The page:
Why Ubi’s VR debut is pretty flocking great
Turn into a majestic bird and soar over Paris in VR. That’s one way to avoid buskers.
As we find ourselves looking down on a future Paris reclaimed by nature, we feel a conspicuous absence. No, not the lack of humans, but the fact we can swoop down from above the trees, zip through narrow alleys and dart through holes in crumbling buildings, and not feel even a little bit sick. Ubisoft Montreal has somehow captured the exhilarating sensation of flight without making your stomach spin like a washing machine – and it’s central to a VR experience that’s equal parts relaxing and intensely challenging. A free flight mode is the peaceful part. Here you can simply enjoy the sights, with nothing more than a beak and a fringe of feathers to spoil the view. It’s not the most detailed rendering of the French capital Ubisoft has ever brought us, but it’s a thrill to soar over the Basilica and then plunge at speed towards the ground, perhaps snatching a fish as it leaps from the water. The controls could hardly be more instinctive: you fly in the direction in which you’re looking, tilting your neck for sharper turns and squeezing the right and left triggers to accelerate and brake respectively. Before long, you’ll find you rarely need the latter.
Mid-flight in Paris
You’ll have to master the art of airborne manoeuvring to succeed in story mode, which takes the form of a series of challenges spread across five districts. You’ll be asked to explore the vicinity by racing through a set of rings, gaining a speed boost if you pass through the very centre. Elsewhere, you’ll find yourself whizzing through overgrown metro tunnels, using jet streams to pick up the pace as you race against the clock. The three-star par times are extremely exacting, though you’ll only need one to progress. Unsurprisingly, there are collectibles – this is a Ubisoft game, after all – but at least floating feathers make more thematic sense this time around.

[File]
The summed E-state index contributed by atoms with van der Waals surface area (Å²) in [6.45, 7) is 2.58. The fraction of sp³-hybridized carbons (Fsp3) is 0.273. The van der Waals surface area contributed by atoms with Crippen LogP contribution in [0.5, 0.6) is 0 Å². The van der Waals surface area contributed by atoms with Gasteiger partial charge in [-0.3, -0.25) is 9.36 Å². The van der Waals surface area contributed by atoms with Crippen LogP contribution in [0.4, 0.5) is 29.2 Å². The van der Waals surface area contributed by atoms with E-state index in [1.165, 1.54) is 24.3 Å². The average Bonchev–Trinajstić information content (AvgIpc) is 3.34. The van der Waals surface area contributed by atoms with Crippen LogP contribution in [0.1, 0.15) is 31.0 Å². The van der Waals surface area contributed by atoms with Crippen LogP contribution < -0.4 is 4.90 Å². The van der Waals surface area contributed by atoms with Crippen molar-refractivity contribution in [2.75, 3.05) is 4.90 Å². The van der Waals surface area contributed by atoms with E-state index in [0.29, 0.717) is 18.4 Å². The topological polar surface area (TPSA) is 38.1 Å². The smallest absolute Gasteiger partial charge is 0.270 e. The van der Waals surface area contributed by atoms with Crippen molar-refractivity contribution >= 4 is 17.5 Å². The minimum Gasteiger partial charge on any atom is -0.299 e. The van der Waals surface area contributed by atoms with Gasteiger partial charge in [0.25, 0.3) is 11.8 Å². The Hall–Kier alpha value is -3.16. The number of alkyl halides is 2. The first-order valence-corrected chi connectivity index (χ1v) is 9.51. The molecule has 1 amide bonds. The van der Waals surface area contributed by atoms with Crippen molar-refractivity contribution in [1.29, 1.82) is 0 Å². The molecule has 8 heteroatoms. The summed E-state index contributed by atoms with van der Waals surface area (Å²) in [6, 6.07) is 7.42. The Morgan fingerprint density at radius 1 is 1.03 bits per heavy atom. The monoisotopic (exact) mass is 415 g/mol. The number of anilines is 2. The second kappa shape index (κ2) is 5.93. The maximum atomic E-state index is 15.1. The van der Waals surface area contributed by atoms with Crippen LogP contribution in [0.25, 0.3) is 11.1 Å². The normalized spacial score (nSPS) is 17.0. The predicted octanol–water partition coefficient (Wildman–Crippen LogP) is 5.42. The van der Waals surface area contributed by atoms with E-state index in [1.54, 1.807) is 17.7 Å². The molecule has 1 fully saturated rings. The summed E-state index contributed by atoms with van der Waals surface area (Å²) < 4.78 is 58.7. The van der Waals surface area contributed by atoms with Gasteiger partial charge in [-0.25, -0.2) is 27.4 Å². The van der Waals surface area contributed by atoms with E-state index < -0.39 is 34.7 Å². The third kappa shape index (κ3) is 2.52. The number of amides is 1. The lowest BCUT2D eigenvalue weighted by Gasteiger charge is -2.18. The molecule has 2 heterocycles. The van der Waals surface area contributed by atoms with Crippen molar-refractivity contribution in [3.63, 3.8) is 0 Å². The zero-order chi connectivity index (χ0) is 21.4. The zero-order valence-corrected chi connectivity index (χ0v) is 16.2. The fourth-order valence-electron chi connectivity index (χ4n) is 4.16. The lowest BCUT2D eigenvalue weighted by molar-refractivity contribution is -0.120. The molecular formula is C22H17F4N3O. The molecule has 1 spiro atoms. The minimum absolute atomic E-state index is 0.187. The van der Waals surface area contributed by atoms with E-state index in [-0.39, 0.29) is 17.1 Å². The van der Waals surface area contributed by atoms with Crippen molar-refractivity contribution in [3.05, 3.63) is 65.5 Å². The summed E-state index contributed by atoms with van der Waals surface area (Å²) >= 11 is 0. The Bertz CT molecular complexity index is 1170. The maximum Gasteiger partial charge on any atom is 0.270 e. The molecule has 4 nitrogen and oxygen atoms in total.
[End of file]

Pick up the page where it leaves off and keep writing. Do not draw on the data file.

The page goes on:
For the most part, your biggest danger is crashing headlong into a stone wall. But the threat level rises as you engage in a range of aerial dogfights with vultures, bats, and fast-moving falcons. As luck would have it, you’re blessed with a screech attack that can disintegrate opponents on contact, though you’ll need to lead your shots as projectiles don’t exactly move at bullet speed.
These quests are useful training for a fun but scrappy multiplayer component, a three-on-three capture the flag mode where the flag is a dead rabbit and you can be killed within a few seconds of respawning. With no voice chat, effective teamwork is difficult, and it highlights a potential sticking point with all multiplayer VR games – when the world completely surrounds you and you can’t turn on a sixpence, you essentially need eyes in the back of your head. An alarm that sounds when you’re about to be hit from who knows where isn’t quite enough to compensate.
Still, between those lazy glides through Parisian skies and the pulse-quickening races through dangerous environments, Eagle Flight establishes itself as one of the most absorbing VR experiences to date. Though it falters the more it relies on conventional ideas, when it embraces the simple joy of flight, it positively soars.
“as luck would have it, you’re blessed with a screech attack that disintegrates opponents”
Complete a district and you can build a nest there – the perfect spot to rest your wings and take in the view.
Format PS4 (reviewed), PC Publisher Ubisoft Developer Ubisoft Montreal ETA Out now Players 1-6